Flagstaff Rim, Wyoming – A Classic Area of Continental Eocene Tuffs and Fossil Vertebrates

Flagstaff Rim strata, in central Wyoming, contain numerous Eocene tuffs and fossil vertebrates.

The Flagstaff Rim area in central Wyoming contains a classic geological section of Tertiary continental rocks that, for the most part, range in age from approximately 37 million years to about 35 million years. These strata are then capped by gravels that may be late Tertiary in age (probably younger than 20 million years in age, although there are no age constraints on them). I became interested in this section because the 37-35 million year part of it has strong similarities in terms of age and fossil vertebrate assemblages with Eocene continental rocks at Pipestone Springs, southwestern Montana where I’ve been working.

Eocene rock section locations for Pipestone Springs, southwest Montana and for Flagstaff Rim, central Wyoming.

Much work has already been done at Flagstaff Rim for both fossil vertebrates and Tertiary tuff ages (see Emry 1973; Emry 1992; Emry and Korth 2012; Sahy et al. 2015 for some background). But – a group of us working on continental Tertiary strata in the US Great Plains-Rocky Mountains decided it was time to resample all the tuffs in the Flagstaff Rim section and do 40Ar/39Ar single crystal sanidine age analyses and high-precision U–Pb dating of zircon on these tuffs and several of the section’s detrital beds. Emmett Evanoff, now at the University of Northern Colorado, graciously arranged our field work/camping venue. Bill McIntosh, at the New Mexico Geochronology Lab, and Steve Hasiotis, at the University of Kansas Geology Department, were also a part of our field crew. Bob Emry, Smithsonian Institution emeritus, joined us for a day, and told us about his decades-long work with fossil vertebrates at Flagstaff Rim. We had a very productive field time – and all section tuffs as well as some detrital beds were sampled. A back-breaking, sample-hauling hike at times, but always an amazing place as shown by the numerous photos below.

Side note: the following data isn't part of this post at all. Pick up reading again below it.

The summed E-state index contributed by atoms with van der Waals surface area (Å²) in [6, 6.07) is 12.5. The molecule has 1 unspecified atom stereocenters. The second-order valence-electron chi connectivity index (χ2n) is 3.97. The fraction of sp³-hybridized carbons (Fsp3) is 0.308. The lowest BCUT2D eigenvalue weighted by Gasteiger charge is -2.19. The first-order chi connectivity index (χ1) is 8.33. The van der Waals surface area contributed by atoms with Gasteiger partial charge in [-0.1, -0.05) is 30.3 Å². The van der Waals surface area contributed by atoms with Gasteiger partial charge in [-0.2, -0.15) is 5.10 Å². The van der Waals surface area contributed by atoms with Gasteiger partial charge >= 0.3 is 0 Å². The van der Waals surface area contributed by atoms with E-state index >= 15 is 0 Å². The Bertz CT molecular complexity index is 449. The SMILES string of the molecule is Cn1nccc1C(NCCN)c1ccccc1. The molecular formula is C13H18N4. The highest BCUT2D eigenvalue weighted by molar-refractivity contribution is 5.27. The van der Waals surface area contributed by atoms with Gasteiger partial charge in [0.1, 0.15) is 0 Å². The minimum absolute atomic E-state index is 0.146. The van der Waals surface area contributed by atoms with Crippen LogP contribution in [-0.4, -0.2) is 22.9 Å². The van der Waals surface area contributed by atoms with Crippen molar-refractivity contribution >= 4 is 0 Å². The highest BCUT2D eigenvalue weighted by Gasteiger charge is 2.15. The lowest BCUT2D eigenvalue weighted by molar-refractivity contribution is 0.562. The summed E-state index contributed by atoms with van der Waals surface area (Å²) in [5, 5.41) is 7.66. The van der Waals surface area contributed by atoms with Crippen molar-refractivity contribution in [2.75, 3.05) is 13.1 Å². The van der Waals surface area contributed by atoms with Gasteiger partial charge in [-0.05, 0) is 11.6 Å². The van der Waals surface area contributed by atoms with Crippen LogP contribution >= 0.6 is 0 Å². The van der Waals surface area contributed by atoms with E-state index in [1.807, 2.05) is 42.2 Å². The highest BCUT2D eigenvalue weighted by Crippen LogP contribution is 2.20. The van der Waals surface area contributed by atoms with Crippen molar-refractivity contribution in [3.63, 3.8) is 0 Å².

A white-colored tuff from the lower Flagstaff Rim section crops out in the central part of the photo.
Sampling the lowermost tuff from the Flagstaff Rim section.
The basal part of the Flagstaff Rim section is a paleochannel complex, so needless to say, it contains coarse-grained deposits. Hard to find a prospective bed for sampling detrital sanidine, but we may have found one. We’ll see!
The upper part of the Flagstaff Rim Section containing tuffs G through J. The dark-colored beds at the section’s top are the overlying, later Tertiary gravels.
An Isolated channel tuff occurs in the upper part of the Flagstaff Rim section. No radioisotopic or zircon age exists for this tuff, so it will be good to add these to the tuff age database.
Tuff J-1 near the top of the Flagstaff Rim section must give off a lot of energy as our hardy field crew levitates above it at the end of the field day.

Background Reading:

Emry, R.J. 1973. Stratigraphy and preliminary biostratigraphy of the Flagstaff Rim area,

Natrona County, Wyoming. Smithsonian Contributions to Paleobiology 18: 48 pp.

Emry, R.J. 1992. Mammalian range zones in the Chadronian White River formation at

Flagstaff Rim, Wyoming. In: D.R. Prothero and W.A. Berggren (eds.), Eocene–

Oligocene Climatic and Biotic Evolution, 106–115, Princeton University Press. Princeton, New Jersey.

Emry, R.J. and Korth, W.W. 2012. Early Chadronian (late Eocene) rodents from the